With cataract surgery, the old, damaged lens is replaced by a new synthetic IOL. For refractive surgery, either the cornea is reshaped, or a new phakic IOL is implanted in addition to the natural eye lens. The implanted IOL takes up the job of focusing visual imagery, and the brain now has to learn to interpret the new imagery relayed from the IOL.

 

New Lens, Same Brain

 

Over the years, the brain has been comfortably synchronized to interpret the visual imagery coming from the natural eye lens. However, when a Multifocal IOL is implanted, various visual images of a single source are created from the different focusing areas of the IOL. Now, the brain has to learn to interpret this unfamiliar imagery correctly. This learning curve is known as ‘Neuroadaptation.’

Why Do Binocular Visual Disturbances Occur After Vision-corrective Eye Surgery?

Cataract or refractive eye surgery may be completely successful, and one may have regained 20/20 visual acuity post-surgery. Yet, there are chances that one may not be completely satisfied with the surgery outcome. Post-surgery, patients are known to complain of binocular vision issues such as:

  • Blurred vision
  • Double vision
  • Poor depth perception

These are neuro-ophthalmology disorders or visual disturbances that can occur in the initial weeks post-surgery. It is thought that such disturbances occur due to the brain trying to adjust to interpret the images from the newly implanted intraocular lens and a newly reshaped cornea (in the case of LASIK surgery).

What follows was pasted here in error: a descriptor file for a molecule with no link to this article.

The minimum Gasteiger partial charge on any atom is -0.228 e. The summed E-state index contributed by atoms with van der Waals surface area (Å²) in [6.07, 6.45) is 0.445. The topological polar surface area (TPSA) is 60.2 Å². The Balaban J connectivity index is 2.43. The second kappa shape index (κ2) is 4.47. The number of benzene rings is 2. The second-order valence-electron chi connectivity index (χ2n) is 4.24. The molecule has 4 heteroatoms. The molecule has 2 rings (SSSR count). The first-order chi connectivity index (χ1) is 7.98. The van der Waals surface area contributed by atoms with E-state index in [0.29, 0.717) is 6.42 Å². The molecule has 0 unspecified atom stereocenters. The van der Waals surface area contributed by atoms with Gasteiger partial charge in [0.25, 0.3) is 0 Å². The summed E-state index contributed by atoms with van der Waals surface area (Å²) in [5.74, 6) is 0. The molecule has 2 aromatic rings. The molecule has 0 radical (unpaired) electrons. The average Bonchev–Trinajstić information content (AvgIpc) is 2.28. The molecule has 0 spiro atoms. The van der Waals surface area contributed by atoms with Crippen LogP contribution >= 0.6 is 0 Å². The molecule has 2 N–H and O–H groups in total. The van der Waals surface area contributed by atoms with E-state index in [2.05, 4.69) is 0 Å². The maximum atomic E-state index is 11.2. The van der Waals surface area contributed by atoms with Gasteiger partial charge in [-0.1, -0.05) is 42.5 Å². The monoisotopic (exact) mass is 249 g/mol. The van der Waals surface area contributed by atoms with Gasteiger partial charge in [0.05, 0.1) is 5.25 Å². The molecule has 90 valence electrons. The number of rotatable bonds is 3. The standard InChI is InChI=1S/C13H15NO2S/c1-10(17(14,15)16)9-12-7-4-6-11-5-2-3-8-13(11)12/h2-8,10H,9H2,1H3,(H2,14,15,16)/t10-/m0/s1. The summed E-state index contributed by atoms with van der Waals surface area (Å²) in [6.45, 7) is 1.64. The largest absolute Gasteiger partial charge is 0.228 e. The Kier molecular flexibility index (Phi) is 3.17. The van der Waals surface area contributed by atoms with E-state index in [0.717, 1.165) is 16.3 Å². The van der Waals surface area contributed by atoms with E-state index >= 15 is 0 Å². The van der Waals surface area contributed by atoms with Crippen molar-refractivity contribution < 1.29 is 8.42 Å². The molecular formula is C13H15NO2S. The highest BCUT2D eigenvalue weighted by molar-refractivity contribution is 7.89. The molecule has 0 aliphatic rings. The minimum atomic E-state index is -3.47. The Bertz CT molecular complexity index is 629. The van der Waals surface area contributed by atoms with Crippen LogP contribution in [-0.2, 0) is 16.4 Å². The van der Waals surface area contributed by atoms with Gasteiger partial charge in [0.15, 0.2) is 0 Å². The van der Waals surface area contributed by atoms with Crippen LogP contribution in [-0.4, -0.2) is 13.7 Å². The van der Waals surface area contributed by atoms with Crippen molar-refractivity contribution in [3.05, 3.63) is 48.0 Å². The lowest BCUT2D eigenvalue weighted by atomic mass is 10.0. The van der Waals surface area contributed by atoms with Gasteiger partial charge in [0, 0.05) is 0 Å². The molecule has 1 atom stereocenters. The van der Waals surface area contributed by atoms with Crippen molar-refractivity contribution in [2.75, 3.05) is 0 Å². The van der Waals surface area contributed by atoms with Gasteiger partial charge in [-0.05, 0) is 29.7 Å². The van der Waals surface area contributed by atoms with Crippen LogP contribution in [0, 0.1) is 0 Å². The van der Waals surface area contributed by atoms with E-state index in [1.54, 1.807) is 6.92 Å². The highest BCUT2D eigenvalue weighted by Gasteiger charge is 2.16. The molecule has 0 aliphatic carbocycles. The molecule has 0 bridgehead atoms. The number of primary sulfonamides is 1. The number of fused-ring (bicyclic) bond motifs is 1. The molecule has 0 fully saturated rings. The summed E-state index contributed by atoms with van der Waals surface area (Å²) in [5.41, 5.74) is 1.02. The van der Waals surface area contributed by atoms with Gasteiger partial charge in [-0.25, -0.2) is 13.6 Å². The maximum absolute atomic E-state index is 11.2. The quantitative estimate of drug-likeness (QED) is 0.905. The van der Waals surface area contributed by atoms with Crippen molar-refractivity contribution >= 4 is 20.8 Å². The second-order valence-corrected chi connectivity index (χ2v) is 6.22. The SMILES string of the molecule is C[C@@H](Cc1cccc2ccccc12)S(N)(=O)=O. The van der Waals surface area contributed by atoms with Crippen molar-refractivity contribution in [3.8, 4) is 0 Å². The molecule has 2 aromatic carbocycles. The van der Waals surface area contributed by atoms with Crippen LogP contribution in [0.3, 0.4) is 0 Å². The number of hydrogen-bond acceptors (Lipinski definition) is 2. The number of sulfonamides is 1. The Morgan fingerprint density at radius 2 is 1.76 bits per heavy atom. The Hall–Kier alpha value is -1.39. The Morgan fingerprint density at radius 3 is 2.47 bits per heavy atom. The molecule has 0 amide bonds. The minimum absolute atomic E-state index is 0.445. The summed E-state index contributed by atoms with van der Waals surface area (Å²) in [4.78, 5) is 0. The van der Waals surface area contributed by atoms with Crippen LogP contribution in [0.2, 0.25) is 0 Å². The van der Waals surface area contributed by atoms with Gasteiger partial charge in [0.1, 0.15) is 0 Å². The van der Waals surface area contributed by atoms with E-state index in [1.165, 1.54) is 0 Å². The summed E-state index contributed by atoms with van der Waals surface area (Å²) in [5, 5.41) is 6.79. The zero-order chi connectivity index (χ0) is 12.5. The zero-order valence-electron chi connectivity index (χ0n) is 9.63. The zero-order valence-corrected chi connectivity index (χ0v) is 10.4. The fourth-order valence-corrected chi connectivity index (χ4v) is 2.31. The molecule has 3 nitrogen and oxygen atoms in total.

Over time, as the ‘neuroadaptation’ process occurs, the brain learns to adjust to the IOL, and the vision problems may improve. However, it may take anywhere between 6 months to a year for the visual disturbances to resolve completely. For approximately 10% of the patients, the disturbances are persistent.

How Can Vision Quality Be Improved With Neuro-Ophthalmology Treatments?

If binocular visual disturbances are persistent after eye surgery, it is likely due to a slower neuroadaptation. In such cases, one must seek advice from their eye doctor – who will perform a thorough eye check-up to rule out other possible causes of visual disturbance – and may advise to engage in certain technology-based activities that can help the brain adapt faster to the newly implanted IOL and/or the reshaped cornea.

Can The Brain Be Trained to View Better?